Now Kensington Gardens were his first target because two of the most famous childrens books of all time used it both as a backdrop for the story. The first one I’d like to mention is of course Mary Poppins. This book full of whimsical stories of a nanny who flew on the westwind towards Cherry Tree Lane in London to visit the Banks family who were in need of a new nanny after the last one had quit her job because of the children’s obnoxious behaviour. Actually there had been a whole line-up of nanny’s that had all worked briefly and had left in a hurry. But this new nanny was there to stay for a long time…until the wind changed.
Of course Mary Poppins was also made into an awesome movie which is still one of my absolute favorites by Walt Disney with Julie Andrews playing Mary Poppins and … playing Bert. The movie character of Bert was actually drawn from more than one character from the book by P.L. Travers.
Besides the book text there were also the marvelous drawings by Mary Shepard.
Now there is no and there has never been a Cherry Tree Lane in London, but from deduction it is possible to narrow down the area(s) where the story could have been situated to a street just outside of Kensington Gardens.
One of the bookchapters and alo one of the most delightful parts of the movie involves Mary Poppins and the Banks Children going on an outing in the Park. But they meet Bert who has made these delightful chalk drawings and one of them is of a typical English country side. This Park must have been Kensington Gardens.
Another scene from book and a very memorable scene from the movie involve a birdwoman who feeds the birds around Saint Paul’s Cathedral (I had decided to not visit the Cathedral this time because I had done that earlier in 1998).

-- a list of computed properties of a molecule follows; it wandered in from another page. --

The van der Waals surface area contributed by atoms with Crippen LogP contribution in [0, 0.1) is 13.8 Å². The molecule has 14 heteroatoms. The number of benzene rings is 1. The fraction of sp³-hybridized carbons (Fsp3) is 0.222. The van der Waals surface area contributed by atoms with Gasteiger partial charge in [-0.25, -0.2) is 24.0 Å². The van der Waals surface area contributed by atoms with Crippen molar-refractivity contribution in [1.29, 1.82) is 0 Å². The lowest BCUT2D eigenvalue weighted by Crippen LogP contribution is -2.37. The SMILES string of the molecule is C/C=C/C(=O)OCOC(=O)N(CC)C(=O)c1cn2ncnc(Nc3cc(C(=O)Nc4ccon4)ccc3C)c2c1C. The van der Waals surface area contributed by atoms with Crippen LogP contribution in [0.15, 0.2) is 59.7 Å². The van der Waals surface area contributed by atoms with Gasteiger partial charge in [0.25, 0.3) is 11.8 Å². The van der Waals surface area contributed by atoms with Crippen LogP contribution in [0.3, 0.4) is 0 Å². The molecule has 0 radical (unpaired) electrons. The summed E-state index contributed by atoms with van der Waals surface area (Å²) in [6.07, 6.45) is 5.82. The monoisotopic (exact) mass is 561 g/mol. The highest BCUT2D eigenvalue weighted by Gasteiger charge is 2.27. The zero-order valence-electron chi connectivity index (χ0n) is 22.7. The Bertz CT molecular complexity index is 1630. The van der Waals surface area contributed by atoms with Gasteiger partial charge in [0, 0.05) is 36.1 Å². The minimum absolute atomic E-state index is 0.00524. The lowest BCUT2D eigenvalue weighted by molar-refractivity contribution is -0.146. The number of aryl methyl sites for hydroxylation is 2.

Near Kensington Gardens was also the hme of the author J.M. Barrie who was unlucky in marriage and who befriended a beautiful but very sick woman. Her children were still very young when she died and Barrie adopted them. But they had also become an audience for his beautiful childrens stories which he read to them before creating theater pieces from those stories.
One of these stories in particular became a favorite of many children and adults as well: Peter Pan and Wendy.
It was the story of a boy who refused to grow up and become an adult. He lived far away up there towards the second star to the right, and straight on till morning, in Neverland.
In the Park, where Barrie and the children have walked and passed many hours playing, there is now a beautiful really awesome statue of Peter Pan. Not awesome in the sense of being huge though. It actually is a small statue which only fits a little boy. No it’s awesome because of all the intricate detail molded into the foot of the statue. Little fairies, rabbits and mice, th Darling children and of courese the Wild boys. They’re all there.
Meeting fellow travelblogger Maaike from @travellousworld in London